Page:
MADRID (AGENCE FRANCE-PRESSE, ASSOCIATED PRESS, REUTERS, WASHINGTON POST) - A marathon United Nations summit wrapped up on Sunday (Dec 15) with little to show, squeezing hard-earned compromises from countries over a global warming battle plan that fell well short of what science says is needed to tackle the climate crisis.
The COP25 talks ground to a delayed close, with major polluters resisting calls to ramp up efforts to combat global warming and negotiators postponing the regulation of carbon markets until next year.
The Madrid summit comes in a year of deadly extreme weather and weekly strikes by millions of young people demanding action. It was viewed as a test of governments' collective will to heed the advice of scientists to cut greenhouse gas emissions more rapidly to prevent rising global temperatures from hitting irreversible tipping points.
But the final declaration only called on the "urgent need" to cut planet-heating greenhouse gases in line with the goals of the landmark 2015 Paris climate change accord.
That fell far short of promising to enhance countries' pledges to cut planet-heating greenhouse gases next year, which developing countries and environmentalists had lobbied the delegates to achieve.
UN Secretary-General Antonio Guterres expressed his disappointment, saying in a statement: "The international community lost an important opportunity to show increased ambition on mitigation, adaptation and finance to tackle the crisis."
Singapore's Minister for the Environment and Water Resources Masagos Zulkifli noted in a Facebook post on Sunday that the talks had ended "with mixed results".
"But we must not lose hope," wrote the minister, who was invited to be a co-facilitator with his Spanish counterpart Teresa Ribera Rodriguez on the summit's overarching decision texts.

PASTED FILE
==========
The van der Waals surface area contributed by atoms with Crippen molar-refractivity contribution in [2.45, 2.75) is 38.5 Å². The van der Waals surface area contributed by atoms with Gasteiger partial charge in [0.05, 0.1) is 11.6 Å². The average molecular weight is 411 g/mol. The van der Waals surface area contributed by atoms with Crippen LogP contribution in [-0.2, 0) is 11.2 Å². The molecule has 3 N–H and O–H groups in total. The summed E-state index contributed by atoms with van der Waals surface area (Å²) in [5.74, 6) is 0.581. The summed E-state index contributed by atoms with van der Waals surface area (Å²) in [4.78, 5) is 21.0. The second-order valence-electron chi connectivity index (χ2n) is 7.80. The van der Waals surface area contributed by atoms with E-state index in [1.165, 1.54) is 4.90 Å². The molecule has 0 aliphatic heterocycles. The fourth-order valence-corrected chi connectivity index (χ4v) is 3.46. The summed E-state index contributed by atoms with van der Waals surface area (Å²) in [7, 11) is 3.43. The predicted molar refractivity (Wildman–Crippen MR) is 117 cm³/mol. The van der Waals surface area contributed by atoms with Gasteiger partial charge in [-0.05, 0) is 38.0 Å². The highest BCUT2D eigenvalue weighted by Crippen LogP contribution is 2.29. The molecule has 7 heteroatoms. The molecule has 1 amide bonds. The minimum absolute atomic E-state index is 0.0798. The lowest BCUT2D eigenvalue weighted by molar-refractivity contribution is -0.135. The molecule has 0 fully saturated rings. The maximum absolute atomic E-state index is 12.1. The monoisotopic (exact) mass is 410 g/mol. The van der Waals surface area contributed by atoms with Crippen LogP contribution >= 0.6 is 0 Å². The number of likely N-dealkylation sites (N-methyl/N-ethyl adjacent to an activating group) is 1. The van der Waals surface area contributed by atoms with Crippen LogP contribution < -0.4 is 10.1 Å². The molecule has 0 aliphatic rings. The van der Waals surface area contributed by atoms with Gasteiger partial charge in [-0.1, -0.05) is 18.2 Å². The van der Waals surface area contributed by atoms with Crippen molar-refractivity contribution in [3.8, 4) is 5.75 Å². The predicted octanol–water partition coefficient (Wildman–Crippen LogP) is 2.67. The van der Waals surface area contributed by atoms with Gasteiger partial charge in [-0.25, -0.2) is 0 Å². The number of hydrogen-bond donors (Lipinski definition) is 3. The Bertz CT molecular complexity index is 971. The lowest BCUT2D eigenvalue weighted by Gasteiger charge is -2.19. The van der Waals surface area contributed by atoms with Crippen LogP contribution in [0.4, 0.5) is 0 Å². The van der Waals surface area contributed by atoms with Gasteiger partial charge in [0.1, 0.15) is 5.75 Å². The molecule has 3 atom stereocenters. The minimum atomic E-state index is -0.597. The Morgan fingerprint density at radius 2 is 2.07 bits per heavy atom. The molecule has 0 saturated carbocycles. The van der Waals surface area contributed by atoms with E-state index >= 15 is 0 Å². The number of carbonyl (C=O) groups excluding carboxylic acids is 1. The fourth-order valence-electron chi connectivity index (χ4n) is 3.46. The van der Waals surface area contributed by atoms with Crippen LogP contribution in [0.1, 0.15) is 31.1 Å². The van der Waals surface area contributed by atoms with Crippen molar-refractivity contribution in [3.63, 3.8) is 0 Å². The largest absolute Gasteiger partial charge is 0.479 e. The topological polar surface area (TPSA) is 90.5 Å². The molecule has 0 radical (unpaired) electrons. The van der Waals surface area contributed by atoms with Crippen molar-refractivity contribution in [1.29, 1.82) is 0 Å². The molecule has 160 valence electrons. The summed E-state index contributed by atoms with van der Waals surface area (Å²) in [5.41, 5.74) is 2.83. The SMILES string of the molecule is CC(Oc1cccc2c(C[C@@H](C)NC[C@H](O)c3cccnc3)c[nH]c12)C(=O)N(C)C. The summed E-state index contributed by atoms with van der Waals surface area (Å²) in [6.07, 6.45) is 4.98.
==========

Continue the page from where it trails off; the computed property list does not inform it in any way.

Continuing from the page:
Mr Masagos said he was pleased that the overarching decisions were successfully adopted. "With this, we will keep the drive to address climate change alive and take up new areas of concern like the ocean and its climate impact," he said.
Many developing countries and campaigners had hoped for much more explicit language spelling out the importance of countries submitting bolder pledges on emissions as the Paris process enters a crucial implementation phase next year.
Brazil, China, Australia, Saudi Arabia and the United States led resistance to bolder action, delegates said.
"COP25 demonstrated the collective ambition fatigue of the world's largest (greenhouse gas) emitters," said Greenpeace East Asia policy adviser Li Shuo.
Countries already hard hit by climate change argued that large emitters continue to dawdle.
"This is an absolute tragedy and a travesty," Mr Ian Fry, the representative from Tuvalu, told fellow negotiators, specifically pointing to the US for playing a destructive role in the talks.
This year's meeting broke the record for longest UN climate talks. Delegates from nearly 200 nations wrestled for more than 40 hours past their planned deadline, even as workers broke down parts of the sprawling conference hall, and all but the most essential negotiators went home.
Disputes broke out over the rules that should govern international carbon trading, favoured by wealthier countries to reduce the cost of cutting emissions. Brazil and Australia were among the main holdouts, delegates said, and the summit deferred big decisions on carbon markets to next year's summit in Glasgow.
"It's sad that we couldn't reach a final agreement" on carbon markets, admitted summit chairman Carolina Schmidt, Chile's environment minister. "We were on the verge."
Mr Masagos said that while the summit did not result in an overall consensus, its discussions have offered countries a better understanding of one another's positions.
"This places us in good stead as we work on moving forward," he said.